Only Kinect for Xbox 360 makes it possible to play in a whole new way by identifying your movement and body position to create a truly immersive entertainment experience. See a ball? Just kick it. Begin a movie by simply saying “Xbox, play,” or browse through a music list with the wave of a hand. With the Kinect Experience Mobile Demo Tour, you can hone your skills before anyone else by playing fun new games, such as “Kinect Sports,” “Kinectimals,” “Kinect Joy Ride” and “Kinect Adventures” and MTV Games’ and Harmonix’s “Dance Central.”
This morning, the Solar Impulse solar-powered aircraft touched down at Payerne air base in Switzerland after its first all-night flight which lasted more that 26 hours. The aircraft, which weighs about 3,500 pounds, reached a maximum speed of 68 knots and a maximum altitude of 8,564 meters above sea level.
This was the first ever all-night flight by a solar-powered aircraft. The energy is collected and stored on 12,000 solar panels on the plane’s wings during the day and is used to power four electric motors. So, what’s next for the Solar Impulse? Circumnavigating the globe in 2010? Maybe.
Researchers in Brazil, a global frontier in deepwater oil exploration, have developed a method for cleaning up offshore oil spills that avoids the use of chemical dispersants and hazardous burn-offs.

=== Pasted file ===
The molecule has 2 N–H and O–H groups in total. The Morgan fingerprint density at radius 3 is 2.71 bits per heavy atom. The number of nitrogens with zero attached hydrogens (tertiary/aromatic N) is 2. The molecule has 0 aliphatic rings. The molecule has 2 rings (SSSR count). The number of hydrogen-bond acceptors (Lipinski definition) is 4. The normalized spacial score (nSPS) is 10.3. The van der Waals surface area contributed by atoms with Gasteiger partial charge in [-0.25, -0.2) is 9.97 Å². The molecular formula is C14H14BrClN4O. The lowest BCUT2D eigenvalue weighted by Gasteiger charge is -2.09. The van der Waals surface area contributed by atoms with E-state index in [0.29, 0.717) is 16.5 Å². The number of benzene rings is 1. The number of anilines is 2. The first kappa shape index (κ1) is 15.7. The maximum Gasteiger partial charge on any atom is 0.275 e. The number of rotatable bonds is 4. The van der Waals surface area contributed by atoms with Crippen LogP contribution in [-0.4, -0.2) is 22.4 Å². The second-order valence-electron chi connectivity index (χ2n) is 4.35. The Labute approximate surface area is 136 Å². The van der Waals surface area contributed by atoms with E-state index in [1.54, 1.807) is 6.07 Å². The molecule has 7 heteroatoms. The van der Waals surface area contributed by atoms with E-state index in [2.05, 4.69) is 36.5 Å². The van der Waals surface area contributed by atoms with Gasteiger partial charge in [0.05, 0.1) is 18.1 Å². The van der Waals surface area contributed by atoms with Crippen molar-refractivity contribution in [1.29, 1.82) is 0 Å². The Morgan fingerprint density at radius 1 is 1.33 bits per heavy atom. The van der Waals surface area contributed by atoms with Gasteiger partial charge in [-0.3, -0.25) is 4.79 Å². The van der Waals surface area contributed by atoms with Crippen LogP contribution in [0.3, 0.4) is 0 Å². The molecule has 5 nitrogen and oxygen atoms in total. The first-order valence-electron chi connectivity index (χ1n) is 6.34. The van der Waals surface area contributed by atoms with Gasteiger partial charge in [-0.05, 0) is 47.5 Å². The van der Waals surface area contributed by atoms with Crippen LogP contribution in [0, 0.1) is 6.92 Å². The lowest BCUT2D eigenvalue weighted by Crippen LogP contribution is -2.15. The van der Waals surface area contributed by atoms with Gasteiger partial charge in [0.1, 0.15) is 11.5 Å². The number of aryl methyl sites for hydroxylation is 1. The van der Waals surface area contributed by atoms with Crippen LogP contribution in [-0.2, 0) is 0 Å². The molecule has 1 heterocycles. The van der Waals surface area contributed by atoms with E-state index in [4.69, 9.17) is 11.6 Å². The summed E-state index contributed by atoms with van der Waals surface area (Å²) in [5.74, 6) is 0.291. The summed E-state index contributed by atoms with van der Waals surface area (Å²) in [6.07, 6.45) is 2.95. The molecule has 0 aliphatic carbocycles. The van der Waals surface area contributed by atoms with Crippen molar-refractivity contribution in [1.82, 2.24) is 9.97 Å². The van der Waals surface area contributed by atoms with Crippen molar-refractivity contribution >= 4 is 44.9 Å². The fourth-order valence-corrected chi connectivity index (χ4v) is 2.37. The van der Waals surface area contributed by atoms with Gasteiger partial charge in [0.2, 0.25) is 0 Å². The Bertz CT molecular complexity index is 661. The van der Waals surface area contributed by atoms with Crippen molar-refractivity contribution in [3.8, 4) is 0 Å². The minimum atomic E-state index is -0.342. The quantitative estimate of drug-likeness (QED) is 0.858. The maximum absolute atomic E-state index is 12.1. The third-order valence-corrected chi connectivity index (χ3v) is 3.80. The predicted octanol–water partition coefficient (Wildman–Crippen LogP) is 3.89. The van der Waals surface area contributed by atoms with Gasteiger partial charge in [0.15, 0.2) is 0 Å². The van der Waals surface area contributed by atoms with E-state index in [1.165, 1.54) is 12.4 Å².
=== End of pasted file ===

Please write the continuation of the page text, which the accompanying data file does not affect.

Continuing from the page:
Scientists say they can use glycerin, a chemical often used in soap and cosmetics, to collect oil in offshore spills and recover it for later use.
That technology may come in handy for Brazil, which is driving forward with its campaign to tap billions of barrels of deepwater crude despite concern over offshore operations sparked by the massive BP spill in the Gulf of Mexico.
The process converts glycerin into a powder that when thrown on top of an oil spill turns into a plastic-like substance that absorbs oil.
“It’s a natural phenomenon that takes place to absorb the oil, because both substances are equally hydrophobic so they both flee the water at the same time,” said Fernando Gomes de Souza, a chemistry professor at the Institute of Macromolecules at the Federal University of Rio de Janeiro.